Traditional clearance for road bikes. 23mm wide tires (unusually skinny) with minimal, if any more room for fenders.
To make these bikes practical, it is worth investigating the style of French constrictors from the earlier half of the century. The wheel size they most often used for their cyclo-touring bikes and city load-carrying bikes was 584mm, a.k.a. 650b. Though more difficult to find rims and tires for this size, I found advantages to making the switch. There are many school's of thought regarding wheel sizing; a popular one that I have traditionally followed espouses that wheel size should grow with frame size. Another one that I'm experimenting with is that wheel size should be predicated on tire size. The wider the tire, the smaller the wheel (in a nutshell.) Since I have little interest in 23mm tires that many road bikes come equipped with these days, I figure I would try these theory out on my own racing machine by put 650b wheels on it equipped with 32mm tires.
The conversion was a success, leaving me room to fit 32mm tires. I also tossed on some fenders that were donated to the shop. Perhaps its a bit blasphemous to equip such a high end bicycle with freebie bent plastic fenders, but it is the wet season after all. The bike has a bit of a clownish element to it, but is otherwise extremely comfortable and zippy.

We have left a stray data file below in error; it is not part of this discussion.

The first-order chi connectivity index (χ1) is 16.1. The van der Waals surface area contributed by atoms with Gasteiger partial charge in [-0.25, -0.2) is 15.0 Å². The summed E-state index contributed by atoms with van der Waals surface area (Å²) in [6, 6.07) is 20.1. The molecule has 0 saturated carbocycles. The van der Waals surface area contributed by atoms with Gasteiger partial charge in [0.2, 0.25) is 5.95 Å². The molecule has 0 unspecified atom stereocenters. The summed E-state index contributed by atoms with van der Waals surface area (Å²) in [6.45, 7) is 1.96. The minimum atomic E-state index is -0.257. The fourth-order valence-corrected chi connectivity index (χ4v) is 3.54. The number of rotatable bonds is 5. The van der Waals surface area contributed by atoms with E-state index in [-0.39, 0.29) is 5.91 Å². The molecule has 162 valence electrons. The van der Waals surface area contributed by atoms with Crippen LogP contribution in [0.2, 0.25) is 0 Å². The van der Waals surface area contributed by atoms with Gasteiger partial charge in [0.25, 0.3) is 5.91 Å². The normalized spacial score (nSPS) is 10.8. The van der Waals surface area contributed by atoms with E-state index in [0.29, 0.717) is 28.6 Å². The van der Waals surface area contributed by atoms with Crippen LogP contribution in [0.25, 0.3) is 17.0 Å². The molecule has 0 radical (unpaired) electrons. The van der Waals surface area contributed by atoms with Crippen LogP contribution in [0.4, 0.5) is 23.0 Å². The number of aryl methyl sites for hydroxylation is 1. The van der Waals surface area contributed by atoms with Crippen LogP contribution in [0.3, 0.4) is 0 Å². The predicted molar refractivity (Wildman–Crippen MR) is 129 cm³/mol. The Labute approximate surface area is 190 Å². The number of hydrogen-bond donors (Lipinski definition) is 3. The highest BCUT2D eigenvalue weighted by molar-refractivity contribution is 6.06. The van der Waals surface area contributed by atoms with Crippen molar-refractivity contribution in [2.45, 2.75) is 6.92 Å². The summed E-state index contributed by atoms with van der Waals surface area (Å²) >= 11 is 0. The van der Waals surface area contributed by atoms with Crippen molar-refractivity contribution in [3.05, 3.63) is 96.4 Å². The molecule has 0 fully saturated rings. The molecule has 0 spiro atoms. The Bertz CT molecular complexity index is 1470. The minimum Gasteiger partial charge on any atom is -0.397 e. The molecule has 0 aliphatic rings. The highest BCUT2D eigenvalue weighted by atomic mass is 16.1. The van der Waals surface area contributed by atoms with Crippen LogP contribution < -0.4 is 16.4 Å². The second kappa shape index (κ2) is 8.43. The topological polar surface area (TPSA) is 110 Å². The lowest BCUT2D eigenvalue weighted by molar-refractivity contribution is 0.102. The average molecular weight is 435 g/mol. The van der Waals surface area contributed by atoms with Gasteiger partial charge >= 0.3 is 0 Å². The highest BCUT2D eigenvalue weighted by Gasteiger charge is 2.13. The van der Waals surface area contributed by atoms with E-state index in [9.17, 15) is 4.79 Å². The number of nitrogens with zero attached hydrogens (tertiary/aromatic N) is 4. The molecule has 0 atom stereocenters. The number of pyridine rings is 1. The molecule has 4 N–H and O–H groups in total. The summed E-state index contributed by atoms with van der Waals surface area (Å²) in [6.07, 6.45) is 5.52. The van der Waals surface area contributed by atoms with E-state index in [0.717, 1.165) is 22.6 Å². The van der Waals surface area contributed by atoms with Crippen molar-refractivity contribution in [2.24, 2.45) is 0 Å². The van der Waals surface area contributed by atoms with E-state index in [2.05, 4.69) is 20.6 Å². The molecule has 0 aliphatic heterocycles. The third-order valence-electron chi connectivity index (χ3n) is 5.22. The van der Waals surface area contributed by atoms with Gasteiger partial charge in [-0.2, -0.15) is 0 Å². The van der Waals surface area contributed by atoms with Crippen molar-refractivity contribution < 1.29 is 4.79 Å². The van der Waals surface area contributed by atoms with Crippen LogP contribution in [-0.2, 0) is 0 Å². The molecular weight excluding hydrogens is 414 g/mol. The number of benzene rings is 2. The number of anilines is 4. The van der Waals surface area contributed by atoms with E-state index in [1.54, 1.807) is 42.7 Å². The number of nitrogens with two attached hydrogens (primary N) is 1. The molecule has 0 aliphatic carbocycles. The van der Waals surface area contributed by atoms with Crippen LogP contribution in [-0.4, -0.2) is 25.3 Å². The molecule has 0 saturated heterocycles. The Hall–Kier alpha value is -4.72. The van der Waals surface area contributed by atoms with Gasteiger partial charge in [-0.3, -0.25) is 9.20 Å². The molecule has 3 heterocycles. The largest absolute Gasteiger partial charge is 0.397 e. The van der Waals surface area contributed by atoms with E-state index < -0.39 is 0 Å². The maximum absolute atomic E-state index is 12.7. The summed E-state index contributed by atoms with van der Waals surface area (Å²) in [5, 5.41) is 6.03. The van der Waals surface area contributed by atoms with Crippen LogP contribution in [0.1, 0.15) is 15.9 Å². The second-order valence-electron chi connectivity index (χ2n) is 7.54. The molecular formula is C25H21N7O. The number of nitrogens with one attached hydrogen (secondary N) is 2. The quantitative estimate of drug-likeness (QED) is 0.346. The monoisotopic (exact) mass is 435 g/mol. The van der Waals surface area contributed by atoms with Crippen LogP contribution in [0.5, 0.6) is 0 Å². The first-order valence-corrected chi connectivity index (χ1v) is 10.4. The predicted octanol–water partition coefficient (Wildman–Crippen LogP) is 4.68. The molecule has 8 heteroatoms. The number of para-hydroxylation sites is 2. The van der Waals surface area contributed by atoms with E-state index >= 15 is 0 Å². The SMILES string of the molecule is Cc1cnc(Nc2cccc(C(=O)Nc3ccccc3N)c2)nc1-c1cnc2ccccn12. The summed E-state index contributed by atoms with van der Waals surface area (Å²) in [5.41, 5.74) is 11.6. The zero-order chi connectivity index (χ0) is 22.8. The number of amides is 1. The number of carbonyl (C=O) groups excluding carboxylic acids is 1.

The wheels were a bit of a challenge to lace, as I had both used spoke washers at the flange as well as laced the drive side 3-cross and the non drive 2-cross. This was to help balance out the torsional loads the wheel experiences from the drive terrain. There is more thought into it than that, but that's the short and narrow of it...
I'm pretty proud of this Chris King free bin score...
Label facing the valve hole perfectly!!!
What this project has taught me is that A: 650b's still feel fine even on large frames B: A bit more clearance while building my frame can open up a world of possibilities on my frame and C: Grand Bois' are a superior tire... SO GOOD!
This past week, I also dropped by the Bike Stand in downtown Olympia for a sizing up for bike fit. Shawn Stevenson of Stevenson frames did the measuring as well as gave a few tips on frame building. I was surprised by the results, as he found that a 63cm top tube would be appropriate (quite long) and that a 62cm seat tube would be like-wise a good fit. The above frame pictured has a 65cm seat tube! I'm not sure what I'm going to do with this information, but it certainly complicates things for me.
I tried silver brazing rod this week. Here are the results:
Everything is coming along nicely, though I am feeling a tad under the weather. Hopefully work rounds out by week 7 and frame construction can start.